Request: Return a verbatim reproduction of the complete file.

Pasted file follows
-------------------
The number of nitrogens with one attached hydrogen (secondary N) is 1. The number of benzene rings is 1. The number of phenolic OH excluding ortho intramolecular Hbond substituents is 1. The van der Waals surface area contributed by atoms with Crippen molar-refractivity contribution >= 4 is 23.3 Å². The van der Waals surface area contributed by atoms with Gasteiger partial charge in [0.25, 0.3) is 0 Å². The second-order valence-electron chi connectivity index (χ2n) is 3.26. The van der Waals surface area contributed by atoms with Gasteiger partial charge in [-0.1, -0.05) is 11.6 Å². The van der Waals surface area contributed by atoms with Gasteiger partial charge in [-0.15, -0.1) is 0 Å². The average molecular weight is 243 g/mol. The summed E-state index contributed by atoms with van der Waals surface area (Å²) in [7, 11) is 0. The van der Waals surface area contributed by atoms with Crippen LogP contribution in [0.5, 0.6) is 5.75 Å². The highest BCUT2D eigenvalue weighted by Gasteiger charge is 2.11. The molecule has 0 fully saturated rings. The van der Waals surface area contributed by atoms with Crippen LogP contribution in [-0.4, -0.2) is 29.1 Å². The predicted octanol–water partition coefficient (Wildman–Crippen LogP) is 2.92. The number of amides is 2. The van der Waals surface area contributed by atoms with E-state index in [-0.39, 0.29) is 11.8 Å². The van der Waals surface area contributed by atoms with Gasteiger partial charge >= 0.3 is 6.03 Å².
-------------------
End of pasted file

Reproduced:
The number of nitrogens with one attached hydrogen (secondary N) is 1. The number of benzene rings is 1. The number of phenolic OH excluding ortho intramolecular Hbond substituents is 1. The van der Waals surface area contributed by atoms with Crippen molar-refractivity contribution >= 4 is 23.3 Å². The van der Waals surface area contributed by atoms with Gasteiger partial charge in [0.25, 0.3) is 0 Å². The second-order valence-electron chi connectivity index (χ2n) is 3.26. The van der Waals surface area contributed by atoms with Gasteiger partial charge in [-0.1, -0.05) is 11.6 Å². The van der Waals surface area contributed by atoms with Gasteiger partial charge in [-0.15, -0.1) is 0 Å². The average molecular weight is 243 g/mol. The summed E-state index contributed by atoms with van der Waals surface area (Å²) in [7, 11) is 0. The van der Waals surface area contributed by atoms with Crippen LogP contribution in [0.5, 0.6) is 5.75 Å². The highest BCUT2D eigenvalue weighted by Gasteiger charge is 2.11. The molecule has 0 fully saturated rings. The van der Waals surface area contributed by atoms with Crippen LogP contribution in [-0.4, -0.2) is 29.1 Å². The predicted octanol–water partition coefficient (Wildman–Crippen LogP) is 2.92. The number of amides is 2. The van der Waals surface area contributed by atoms with E-state index in [-0.39, 0.29) is 11.8 Å². The van der Waals surface area contributed by atoms with Gasteiger partial charge >= 0.3 is 6.03 Å².